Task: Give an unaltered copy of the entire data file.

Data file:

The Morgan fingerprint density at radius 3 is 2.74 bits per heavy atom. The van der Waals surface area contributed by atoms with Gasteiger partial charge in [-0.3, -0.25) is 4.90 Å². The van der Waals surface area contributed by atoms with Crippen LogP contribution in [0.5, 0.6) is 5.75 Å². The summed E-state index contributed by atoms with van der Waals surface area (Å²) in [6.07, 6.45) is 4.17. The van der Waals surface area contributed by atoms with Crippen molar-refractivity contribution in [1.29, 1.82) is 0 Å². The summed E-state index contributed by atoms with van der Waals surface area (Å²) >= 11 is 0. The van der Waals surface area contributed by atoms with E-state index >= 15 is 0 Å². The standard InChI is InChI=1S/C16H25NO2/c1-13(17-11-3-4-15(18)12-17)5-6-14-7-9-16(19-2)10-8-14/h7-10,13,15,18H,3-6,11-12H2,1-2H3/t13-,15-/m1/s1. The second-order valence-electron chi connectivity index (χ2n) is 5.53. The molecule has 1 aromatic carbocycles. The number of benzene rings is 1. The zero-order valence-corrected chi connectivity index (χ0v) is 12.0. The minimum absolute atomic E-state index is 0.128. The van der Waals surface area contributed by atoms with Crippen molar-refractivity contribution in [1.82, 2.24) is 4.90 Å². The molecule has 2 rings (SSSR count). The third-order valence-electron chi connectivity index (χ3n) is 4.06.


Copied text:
The Morgan fingerprint density at radius 3 is 2.74 bits per heavy atom. The van der Waals surface area contributed by atoms with Gasteiger partial charge in [-0.3, -0.25) is 4.90 Å². The van der Waals surface area contributed by atoms with Crippen LogP contribution in [0.5, 0.6) is 5.75 Å². The summed E-state index contributed by atoms with van der Waals surface area (Å²) in [6.07, 6.45) is 4.17. The van der Waals surface area contributed by atoms with Crippen molar-refractivity contribution in [1.29, 1.82) is 0 Å². The summed E-state index contributed by atoms with van der Waals surface area (Å²) >= 11 is 0. The van der Waals surface area contributed by atoms with E-state index >= 15 is 0 Å². The standard InChI is InChI=1S/C16H25NO2/c1-13(17-11-3-4-15(18)12-17)5-6-14-7-9-16(19-2)10-8-14/h7-10,13,15,18H,3-6,11-12H2,1-2H3/t13-,15-/m1/s1. The second-order valence-electron chi connectivity index (χ2n) is 5.53. The molecule has 1 aromatic carbocycles. The number of benzene rings is 1. The zero-order valence-corrected chi connectivity index (χ0v) is 12.0. The minimum absolute atomic E-state index is 0.128. The van der Waals surface area contributed by atoms with Crippen molar-refractivity contribution in [1.82, 2.24) is 4.90 Å². The molecule has 2 rings (SSSR count). The third-order valence-electron chi connectivity index (χ3n) is 4.06.